Repurposed Old Drug for New Cancer Treatment

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Phenformin, discontinued in the 1970s as a diabetes treatment, is now being investigated as an adjunct to cancer immunotherapies
Phenformin, discontinued in the 1970s as a diabetes treatment, is now being investigated as an adjunct to cancer immunotherapies

A new review article published in the journal Trends in Cancer is presenting a promising case for phenformin, an old diabetes drug related to metformin, being repurposed as an adjunct to new immunotherapy cancer treatments. A phase 1 clinical trial is already underway to test the safety of the combination treatment for skin cancer.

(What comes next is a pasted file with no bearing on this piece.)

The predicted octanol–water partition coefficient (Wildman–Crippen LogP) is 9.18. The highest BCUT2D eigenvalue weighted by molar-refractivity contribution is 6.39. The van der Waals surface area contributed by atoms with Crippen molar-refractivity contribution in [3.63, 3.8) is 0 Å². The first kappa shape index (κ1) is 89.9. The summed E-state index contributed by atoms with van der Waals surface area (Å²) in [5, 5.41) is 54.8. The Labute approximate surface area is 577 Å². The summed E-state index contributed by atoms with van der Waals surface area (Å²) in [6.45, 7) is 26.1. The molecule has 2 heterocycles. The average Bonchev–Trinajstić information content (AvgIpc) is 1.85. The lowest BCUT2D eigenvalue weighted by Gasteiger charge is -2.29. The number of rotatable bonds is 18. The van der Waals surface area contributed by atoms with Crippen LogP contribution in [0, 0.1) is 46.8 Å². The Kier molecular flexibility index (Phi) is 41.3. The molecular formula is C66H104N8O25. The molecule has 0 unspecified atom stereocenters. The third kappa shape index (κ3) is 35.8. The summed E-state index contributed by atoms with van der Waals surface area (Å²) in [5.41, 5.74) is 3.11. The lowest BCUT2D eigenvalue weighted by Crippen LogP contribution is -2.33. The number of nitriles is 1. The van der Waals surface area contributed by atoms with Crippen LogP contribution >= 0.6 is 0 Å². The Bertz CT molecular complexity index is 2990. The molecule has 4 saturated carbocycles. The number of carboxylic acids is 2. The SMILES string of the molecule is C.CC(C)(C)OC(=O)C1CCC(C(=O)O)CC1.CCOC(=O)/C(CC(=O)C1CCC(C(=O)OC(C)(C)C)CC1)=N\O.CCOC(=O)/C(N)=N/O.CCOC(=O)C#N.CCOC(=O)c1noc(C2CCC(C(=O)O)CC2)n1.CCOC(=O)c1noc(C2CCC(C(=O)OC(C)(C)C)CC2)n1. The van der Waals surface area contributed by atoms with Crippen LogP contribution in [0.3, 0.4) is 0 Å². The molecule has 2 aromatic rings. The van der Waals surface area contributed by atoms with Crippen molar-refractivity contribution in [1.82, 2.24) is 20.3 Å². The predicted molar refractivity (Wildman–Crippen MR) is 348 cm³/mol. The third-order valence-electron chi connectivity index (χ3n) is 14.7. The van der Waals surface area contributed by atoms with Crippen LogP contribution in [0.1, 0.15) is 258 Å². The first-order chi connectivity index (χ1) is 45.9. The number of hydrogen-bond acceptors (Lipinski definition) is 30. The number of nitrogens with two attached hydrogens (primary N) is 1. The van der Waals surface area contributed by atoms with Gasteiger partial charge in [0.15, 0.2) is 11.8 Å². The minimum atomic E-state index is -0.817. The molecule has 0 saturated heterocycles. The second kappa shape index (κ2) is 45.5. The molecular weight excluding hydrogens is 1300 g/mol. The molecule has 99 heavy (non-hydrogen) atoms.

Metformin, a common drug prescribed to manage diabetes, is currently the subject of a number of compelling investigations into potential alternate uses, from slowing age-related cognitive decline to possibly even extending a person’s lifespan.

Retrospective epidemiological studies have also suggested metformin could possess anti-tumor properties. Preclinical and animal studies have been promising but so far early clinical work has delivered mixed results when repurposing the drug, either alone for cancer treatment, or in combination with other therapies.

Metformin is part of a class of oral antihyperglycemic drugs called biguanides. Phenformin is another biguanide, more potent than metformin and discontinued as a diabetes treatment back in the mid-1970s due to reports of lactic acidosis.

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